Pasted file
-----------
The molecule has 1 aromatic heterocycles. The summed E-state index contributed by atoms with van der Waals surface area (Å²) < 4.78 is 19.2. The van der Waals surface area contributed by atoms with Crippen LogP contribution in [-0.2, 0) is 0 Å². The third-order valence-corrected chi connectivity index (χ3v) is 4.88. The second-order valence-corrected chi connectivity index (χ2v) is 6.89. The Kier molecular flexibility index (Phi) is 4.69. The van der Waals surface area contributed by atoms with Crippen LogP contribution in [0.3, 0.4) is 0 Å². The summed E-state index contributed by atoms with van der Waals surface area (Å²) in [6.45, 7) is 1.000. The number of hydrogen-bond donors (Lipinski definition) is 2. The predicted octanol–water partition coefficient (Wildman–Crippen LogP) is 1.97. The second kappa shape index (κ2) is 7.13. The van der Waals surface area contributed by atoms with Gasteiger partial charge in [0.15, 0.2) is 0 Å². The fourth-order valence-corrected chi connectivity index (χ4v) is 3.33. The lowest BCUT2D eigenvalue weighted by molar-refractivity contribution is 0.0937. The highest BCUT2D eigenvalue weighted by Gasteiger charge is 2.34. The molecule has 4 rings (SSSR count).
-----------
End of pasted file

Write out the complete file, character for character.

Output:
The molecule has 1 aromatic heterocycles. The summed E-state index contributed by atoms with van der Waals surface area (Å²) < 4.78 is 19.2. The van der Waals surface area contributed by atoms with Crippen LogP contribution in [-0.2, 0) is 0 Å². The third-order valence-corrected chi connectivity index (χ3v) is 4.88. The second-order valence-corrected chi connectivity index (χ2v) is 6.89. The Kier molecular flexibility index (Phi) is 4.69. The van der Waals surface area contributed by atoms with Crippen LogP contribution in [0.3, 0.4) is 0 Å². The summed E-state index contributed by atoms with van der Waals surface area (Å²) in [6.45, 7) is 1.000. The number of hydrogen-bond donors (Lipinski definition) is 2. The predicted octanol–water partition coefficient (Wildman–Crippen LogP) is 1.97. The second kappa shape index (κ2) is 7.13. The van der Waals surface area contributed by atoms with Gasteiger partial charge in [0.15, 0.2) is 0 Å². The fourth-order valence-corrected chi connectivity index (χ4v) is 3.33. The lowest BCUT2D eigenvalue weighted by molar-refractivity contribution is 0.0937. The highest BCUT2D eigenvalue weighted by Gasteiger charge is 2.34. The molecule has 4 rings (SSSR count).